Wasserman Schultz: 'We need a President, not a comic book villain'

Rep. Debbie Wasserman SchultzDeborah (Debbie) Wasserman SchultzParkland father: Twitter did not suspend users who harassed me using name of daughter's killer Hillicon Valley: Senate Intel releases election security report | GOP blocks votes on election security bills | Gabbard sues Google over alleged censorship | Barr meets state AGs on tech antitrust concerns House committee leader questions Trump on efforts to secure elections MORE (D-Fla.), the former chairwoman of the Democratic National Committee (DNC), called President TrumpDonald John TrumpFacebook releases audit on conservative bias claims Harry Reid: 'Decriminalizing border crossings is not something that should be at the top of the list' Recessions happen when presidents overlook key problems MORE a "comic book villain" in response to the president's immigration policy on Friday.

"What the president is intent on doing is using immigrants who are simply coming to this country to make a better life for themselves and their families as political weapons," Wasserman Schultz told CNN. "It is just outrageous when what we need to do is sit down at the table ... and adopt some sane, humane immigration policy."

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Her comments came after Trump said Friday that his administration is “giving strong considerations” to a controversial plan to release migrants into so-called sanctuary cities. His announcement broke with his own officials, who said earlier in the day that such a plan was not being seriously considered.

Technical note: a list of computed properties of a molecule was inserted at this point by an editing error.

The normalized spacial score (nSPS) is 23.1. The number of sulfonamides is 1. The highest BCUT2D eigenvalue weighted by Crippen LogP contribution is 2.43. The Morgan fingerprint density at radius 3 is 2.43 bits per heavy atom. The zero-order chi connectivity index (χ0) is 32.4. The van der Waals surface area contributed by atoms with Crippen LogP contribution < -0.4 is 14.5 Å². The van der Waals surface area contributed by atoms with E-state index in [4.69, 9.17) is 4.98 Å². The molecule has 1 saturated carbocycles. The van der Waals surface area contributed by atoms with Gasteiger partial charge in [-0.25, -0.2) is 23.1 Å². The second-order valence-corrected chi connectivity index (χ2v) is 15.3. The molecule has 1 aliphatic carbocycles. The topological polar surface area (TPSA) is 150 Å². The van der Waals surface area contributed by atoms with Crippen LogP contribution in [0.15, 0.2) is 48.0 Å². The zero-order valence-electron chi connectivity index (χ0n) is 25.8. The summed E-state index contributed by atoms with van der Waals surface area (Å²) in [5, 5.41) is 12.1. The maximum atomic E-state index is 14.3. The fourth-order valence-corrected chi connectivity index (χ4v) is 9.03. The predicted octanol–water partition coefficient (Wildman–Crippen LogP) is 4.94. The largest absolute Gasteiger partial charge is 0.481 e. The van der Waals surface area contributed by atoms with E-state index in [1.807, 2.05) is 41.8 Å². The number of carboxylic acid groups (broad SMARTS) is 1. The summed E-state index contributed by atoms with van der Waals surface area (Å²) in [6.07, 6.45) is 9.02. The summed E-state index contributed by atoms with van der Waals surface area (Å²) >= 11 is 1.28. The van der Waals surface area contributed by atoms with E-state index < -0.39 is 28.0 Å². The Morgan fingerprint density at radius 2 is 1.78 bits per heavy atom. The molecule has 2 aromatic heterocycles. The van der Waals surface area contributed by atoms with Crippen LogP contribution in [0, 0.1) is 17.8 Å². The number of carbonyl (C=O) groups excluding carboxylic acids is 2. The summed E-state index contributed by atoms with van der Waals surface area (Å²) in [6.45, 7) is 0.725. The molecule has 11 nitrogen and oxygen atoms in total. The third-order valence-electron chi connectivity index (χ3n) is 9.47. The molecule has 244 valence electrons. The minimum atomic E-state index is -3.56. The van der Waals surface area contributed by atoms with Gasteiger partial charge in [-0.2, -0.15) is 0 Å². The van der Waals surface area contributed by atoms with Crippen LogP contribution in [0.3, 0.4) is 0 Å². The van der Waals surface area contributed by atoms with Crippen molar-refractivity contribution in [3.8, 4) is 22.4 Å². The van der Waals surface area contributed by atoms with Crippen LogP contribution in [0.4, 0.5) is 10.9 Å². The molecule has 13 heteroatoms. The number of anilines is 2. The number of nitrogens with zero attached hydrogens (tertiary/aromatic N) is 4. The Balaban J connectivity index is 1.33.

Wasserman Schultz criticized the plan, as well as Trump's "fake" national emergency declaration to build a wall at the U.S.-Mexico border, calling it a "seventh century solution to what can be solved with 21st century technology."

"The president has run amok and he is going to create dangerous situations," she continued. "It's outrageously irresponsible. We need a president, not a comic book villain."

Wasserman Schultz is the latest Democrat to speak out against the Trump administration's latest immigration moves. 

House Majority Leader Steny HoyerSteny Hamilton HoyerOmar says US should reconsider aid to Israel Liberal Democrat eyes aid cuts to Israel after Omar, Tlaib denied entry Lawmakers blast Trump as Israel bars door to Tlaib and Omar MORE (D-Md.) said it was “very unfortunate” that the administration was weighing the move, and Rep. Lou CorreaJose (Lou) Luis CorreaMembers to have little time to question Mueller Steyer group targeting 12 congressional Democrats over impeachment Dems demand documents on Trump 'sanctuary city' plan MORE (D-Calif.), the chairman of the House Homeland Security oversight subcommittee, compared the policy proposal to "throwing tantrums."

The president has intensified his efforts to crack down on illegal immigration in recent weeks and has grown increasingly frustrated with the spike in migrant families crossing the southern border.   

Last week, Trump threatened to close the U.S.-Mexico border entirely. He has also proposed sending more troops to the southern border to assist Border Patrol.

Trump has defended his policy proposals, arguing there is a border crisis.